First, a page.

817.00/4463: Telegram

The Minister in Nicaragua (Eberhardt) to the Secretary of State

24. Department’s telegram of January 22, 3 p.m. Diaz has already announced publicly his acceptance of American supervision of the 1928 elections. If participation in American supervision means only observation thereof and reporting thereon without expense to Nicaragua by specially designated representatives of the other Central American countries or representatives of any other countries for that matter, the Nicaraguan Government would not object thereto.

In the opinion of President Diaz, in which I concur, joint supervision by the United States and the Central American Governments would be impracticable; and if undertaken, undesirable. The following are some reasons for this opinion:

  • First. Not one of the Central American Governments would be a disinterested and impartial party in respect of a Nicaraguan national election. Honduras would favor the Conservatives, Guatemala and Costa Rica the Liberals and Salvador while doubtful at present would certainly not be neutral. In every contest the supervisors would divide on strictly party lines like the judges of the Hayes-Tilden election dispute. The result would be that whatever the final outcome, presumably decisively by majority vote of the supervisors the losing Nicaraguan party would at once have the support of the dissenting opinion of one or more foreign nations in raising the usual cry of fraud which is sure to follow any Nicaraguan election no matter how or by whom conducted. What should be a local political dispute would thereby be transferred into an international wrangle without any likely gain resulting for Nicaragua or abstract justice.
  • Second. Whatever the procedure adopted for the electoral supervision, to any one who knows conditions here, racial, national, and other factors as well as a few instructive plebiscitary examples like Tacna-Arica, it is self-evident that the details could only be handled by a first-class world power enjoying a free hand, acting alone, and having at its command the competent official personnel, administrative machinery and other resources necessary for the successful performance of such a gigantic and complicated task as the supervision of the national elections of a country in which conditions of chronic disorder and bad administration prevail; that aside from the question of partiality no Central American Republic could by reason of a lack of technical experts, military and naval corps, and other necessary elements make any really useful contribution towards the achievement of this difficult and delicate undertaking; that Americans and Central [Page 304]Americans could never cooperate jointly on a basis of equality participation in such operations for reasons that are obvious to one who knows anything of American intervention in Cuba, Haiti, Santo Domingo, Nicaragua, et cetera. For the United States solemnly to associate itself with four other countries, which have as yet had little success in self-government themselves, in an attempt to straighten out the Nicaraguan political difficulty but in reality in what would turn out to be an international concert to produce another Latin-American fiasco would be to deliver another deadly blow to an already shaken American prestige in Latin America. To invite the other Central American countries to aid Nicaragua to a solution of its problem is to call on the blind to lead the blind.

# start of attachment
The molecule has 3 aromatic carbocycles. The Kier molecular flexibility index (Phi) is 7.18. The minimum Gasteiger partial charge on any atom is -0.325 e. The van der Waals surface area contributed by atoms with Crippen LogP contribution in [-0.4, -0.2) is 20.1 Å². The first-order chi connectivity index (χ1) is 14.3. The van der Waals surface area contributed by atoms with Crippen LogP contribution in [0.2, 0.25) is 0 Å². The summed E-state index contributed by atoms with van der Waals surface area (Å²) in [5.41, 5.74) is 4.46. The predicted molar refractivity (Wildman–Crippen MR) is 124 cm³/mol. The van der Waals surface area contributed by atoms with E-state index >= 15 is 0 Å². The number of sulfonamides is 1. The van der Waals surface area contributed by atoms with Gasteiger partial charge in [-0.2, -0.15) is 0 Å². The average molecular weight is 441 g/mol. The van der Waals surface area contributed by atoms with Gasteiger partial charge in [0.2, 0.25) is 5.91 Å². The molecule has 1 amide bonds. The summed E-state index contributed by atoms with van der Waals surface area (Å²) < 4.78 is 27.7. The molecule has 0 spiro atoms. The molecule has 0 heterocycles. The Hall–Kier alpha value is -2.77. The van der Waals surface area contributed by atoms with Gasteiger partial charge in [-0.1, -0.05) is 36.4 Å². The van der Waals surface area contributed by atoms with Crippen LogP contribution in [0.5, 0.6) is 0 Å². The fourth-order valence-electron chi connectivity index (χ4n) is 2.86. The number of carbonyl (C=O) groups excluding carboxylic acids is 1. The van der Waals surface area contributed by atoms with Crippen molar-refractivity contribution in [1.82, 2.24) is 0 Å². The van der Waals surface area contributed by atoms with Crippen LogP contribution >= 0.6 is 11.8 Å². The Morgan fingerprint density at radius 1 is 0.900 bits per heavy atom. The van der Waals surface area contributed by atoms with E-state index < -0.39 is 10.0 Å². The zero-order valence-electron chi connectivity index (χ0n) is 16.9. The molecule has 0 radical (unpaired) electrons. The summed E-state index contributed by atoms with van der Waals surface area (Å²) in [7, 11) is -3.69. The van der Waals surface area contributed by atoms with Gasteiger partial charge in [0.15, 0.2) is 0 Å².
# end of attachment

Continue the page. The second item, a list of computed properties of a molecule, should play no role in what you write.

If we wish to help Nicaragua in this matter and maintain our prestige at the same time we should offer to supervise the elections of 1928 as an American undertaking the observation of which by duly accredited representatives of Central or Latin-American countries would be welcome. The assent of both parties in Nicaragua to such supervision is of course highly desirable and should be sought after but on this Government’s invitation it should be carried out regardless of opposition. Any course we pursue in Nicaragua is certain to be the subject of bitter criticism inspired largely by the implacable hostility of certain Latin-American agitators to anything that is American. We should therefore choose a course which gives promise of yielding as satisfactory and just a solution as may be attainable for Nicaragua and take the full responsibility therefor. For the justification of such a course we should look mainly to its results for Nicaragua and American best interests.

Eberhardt